Thus he met with a warrior’s death, and more, with a Highland warrior’s death. His remains were hastily interred in a green alley Allee  verte on the Ghent road, under the terrific storm of the 17th, which, as  has often been remarked, seemed to presage the “dread confusion, noise, and garments rolled in blood,” that render the 18th a day ever memorable in the annals of mankind. The funeral was attended, we need scarcely say, by the attached Macmillan, by Mr Gordon, already mentioned, and by a few soldiers, disabled by the wounds of Quatre Bras from standing aside their comrades in the fight, but still able and most willing to pay this last tribute of respect and affection to their lamented leader.

The lament referred to by John MacDonald, which he must have heard about but did not actually known any of the words, was composed by Glengarry’s bard, Allan MacDougall (1750–1829), known as Ailean Dall, a native of Glencoe. He was also a fiddler and a very able composer of Gaelic poetry. Cumha do Chorineal Iein Camshron, a thuit ann am blàr Bhatarlaidh, agus chaidh a chorp thoirt dhachaidh do Chill-a-Mhallaibh, ‘n Lochabar [A Lament for Colonel John Cameron who fell at the battle of Waterloo, and whose remains were returned home to Kilmallie, Lochaber] has all the hallmarks of a conventional elegy so apparent in Gaelic song tradition and is here reproduced in full with unamended spelling with a rather rough translation that follows:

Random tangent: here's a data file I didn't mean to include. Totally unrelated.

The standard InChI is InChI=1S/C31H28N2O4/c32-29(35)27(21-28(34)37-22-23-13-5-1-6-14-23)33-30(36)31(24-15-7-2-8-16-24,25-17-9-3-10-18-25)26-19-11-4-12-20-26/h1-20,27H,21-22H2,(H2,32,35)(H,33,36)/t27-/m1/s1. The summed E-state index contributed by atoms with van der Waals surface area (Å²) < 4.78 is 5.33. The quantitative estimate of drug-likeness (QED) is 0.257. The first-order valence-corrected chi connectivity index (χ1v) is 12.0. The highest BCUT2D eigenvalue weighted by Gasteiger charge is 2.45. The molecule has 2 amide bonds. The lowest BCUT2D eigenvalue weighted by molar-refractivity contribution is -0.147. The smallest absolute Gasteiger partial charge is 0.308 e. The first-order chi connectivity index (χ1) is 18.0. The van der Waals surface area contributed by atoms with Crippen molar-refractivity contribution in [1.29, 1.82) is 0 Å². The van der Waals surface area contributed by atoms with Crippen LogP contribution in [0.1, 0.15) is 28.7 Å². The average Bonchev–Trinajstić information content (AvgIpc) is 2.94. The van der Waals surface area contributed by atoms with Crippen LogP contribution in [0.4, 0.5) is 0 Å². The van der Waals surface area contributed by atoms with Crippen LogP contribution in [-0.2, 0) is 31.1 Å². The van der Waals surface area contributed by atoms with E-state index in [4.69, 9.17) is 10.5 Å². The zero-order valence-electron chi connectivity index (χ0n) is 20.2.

AIR FONN:–“Gur muladach mi liom fhin,
’S gu’d duine mu ’n cuairt.”

’S LIONMHOR caraid a fear daimh,
   Nach gearain a cheann bhi tinn,
Chaidh a leagadh ’s an Fhraing,
   ’S a chuir Bonaparte thall d’ar dith;
Ged bha Wellington ann,
   ’Chuir scapadh ’na champ bho thir,
’S leir ri fhaicinn ar call,
   Dh’ fhag na Gaidheal cho gann ri ’r linn.

’N sgeul a thainig as ùr,
   Dh’ fhag na h-Abraich fo thursa bron,
’S iad gun mhire, gun mhuirnn,
    Gun aidhear, gun sunnt ri ceol;
Chaill iad caraid ’sa chùirt,
   ’S treun bharrantas cuil air sloigh;
’S lionmhor Morair a’s Diùchd,
   A bha cràiteach mu ’n diubhal mhoir.

Chunnacas long anns a chaol,
                                       ’S i ’seoladh le gaoth’ bho ’n iar,
Dol gu Fasadh nan craobh,
    ’S ann leamsa nach b’ fhaoin an sgial;
’S corp àluinn an laoich
   Air a clàr, ’s gun bu daor a thriall,
’S dh’ fhag sid bròn agus gaoir,
   Aig mnathan dà thaobh Loch-iall.

Latha blàir Bhatarlaidh,
                                       Thuit ’n t-shaoidh sin fhuair cliu ’s gach tir,
Mor Chamshronach ur,